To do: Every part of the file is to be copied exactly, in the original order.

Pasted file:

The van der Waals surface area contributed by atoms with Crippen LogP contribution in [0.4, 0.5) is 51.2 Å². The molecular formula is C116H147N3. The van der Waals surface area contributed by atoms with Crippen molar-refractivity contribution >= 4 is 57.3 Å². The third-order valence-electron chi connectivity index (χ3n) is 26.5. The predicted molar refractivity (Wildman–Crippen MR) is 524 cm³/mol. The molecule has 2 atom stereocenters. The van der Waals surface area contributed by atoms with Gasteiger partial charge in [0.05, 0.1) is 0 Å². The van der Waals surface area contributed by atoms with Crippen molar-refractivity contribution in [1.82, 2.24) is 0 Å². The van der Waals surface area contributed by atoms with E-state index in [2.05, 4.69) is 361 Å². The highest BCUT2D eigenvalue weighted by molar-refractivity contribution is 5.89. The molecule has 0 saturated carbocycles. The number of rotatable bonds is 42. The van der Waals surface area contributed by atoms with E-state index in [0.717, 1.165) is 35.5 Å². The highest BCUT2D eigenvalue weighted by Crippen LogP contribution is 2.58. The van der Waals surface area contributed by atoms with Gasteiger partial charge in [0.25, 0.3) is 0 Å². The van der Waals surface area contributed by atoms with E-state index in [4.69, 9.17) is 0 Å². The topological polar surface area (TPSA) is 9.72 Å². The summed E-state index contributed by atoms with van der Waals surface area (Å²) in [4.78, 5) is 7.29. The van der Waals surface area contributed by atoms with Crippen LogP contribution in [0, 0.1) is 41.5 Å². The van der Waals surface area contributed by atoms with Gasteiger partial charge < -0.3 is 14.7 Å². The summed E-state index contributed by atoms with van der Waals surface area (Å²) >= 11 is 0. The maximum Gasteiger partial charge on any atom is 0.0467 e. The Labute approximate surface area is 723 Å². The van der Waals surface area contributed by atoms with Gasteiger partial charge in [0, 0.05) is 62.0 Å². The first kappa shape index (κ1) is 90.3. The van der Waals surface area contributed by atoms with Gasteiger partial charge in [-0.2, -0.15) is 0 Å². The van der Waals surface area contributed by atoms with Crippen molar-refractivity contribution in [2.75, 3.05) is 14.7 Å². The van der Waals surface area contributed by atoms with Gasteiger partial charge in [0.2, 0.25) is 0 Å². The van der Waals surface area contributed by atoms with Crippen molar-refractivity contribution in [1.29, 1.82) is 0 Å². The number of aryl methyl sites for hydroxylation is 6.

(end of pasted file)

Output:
The van der Waals surface area contributed by atoms with Crippen LogP contribution in [0.4, 0.5) is 51.2 Å². The molecular formula is C116H147N3. The van der Waals surface area contributed by atoms with Crippen molar-refractivity contribution >= 4 is 57.3 Å². The third-order valence-electron chi connectivity index (χ3n) is 26.5. The predicted molar refractivity (Wildman–Crippen MR) is 524 cm³/mol. The molecule has 2 atom stereocenters. The van der Waals surface area contributed by atoms with Gasteiger partial charge in [0.05, 0.1) is 0 Å². The van der Waals surface area contributed by atoms with Crippen molar-refractivity contribution in [1.82, 2.24) is 0 Å². The van der Waals surface area contributed by atoms with E-state index in [2.05, 4.69) is 361 Å². The highest BCUT2D eigenvalue weighted by molar-refractivity contribution is 5.89. The molecule has 0 saturated carbocycles. The number of rotatable bonds is 42. The van der Waals surface area contributed by atoms with E-state index in [0.717, 1.165) is 35.5 Å². The highest BCUT2D eigenvalue weighted by Crippen LogP contribution is 2.58. The van der Waals surface area contributed by atoms with Gasteiger partial charge in [0.25, 0.3) is 0 Å². The van der Waals surface area contributed by atoms with E-state index in [4.69, 9.17) is 0 Å². The topological polar surface area (TPSA) is 9.72 Å². The summed E-state index contributed by atoms with van der Waals surface area (Å²) in [4.78, 5) is 7.29. The van der Waals surface area contributed by atoms with Crippen LogP contribution in [0, 0.1) is 41.5 Å². The van der Waals surface area contributed by atoms with Gasteiger partial charge < -0.3 is 14.7 Å². The summed E-state index contributed by atoms with van der Waals surface area (Å²) >= 11 is 0. The maximum Gasteiger partial charge on any atom is 0.0467 e. The Labute approximate surface area is 723 Å². The van der Waals surface area contributed by atoms with Gasteiger partial charge in [0, 0.05) is 62.0 Å². The first kappa shape index (κ1) is 90.3. The van der Waals surface area contributed by atoms with Gasteiger partial charge in [-0.2, -0.15) is 0 Å². The van der Waals surface area contributed by atoms with Crippen molar-refractivity contribution in [2.75, 3.05) is 14.7 Å². The van der Waals surface area contributed by atoms with Gasteiger partial charge in [0.2, 0.25) is 0 Å². The van der Waals surface area contributed by atoms with Crippen molar-refractivity contribution in [1.29, 1.82) is 0 Å². The number of aryl methyl sites for hydroxylation is 6.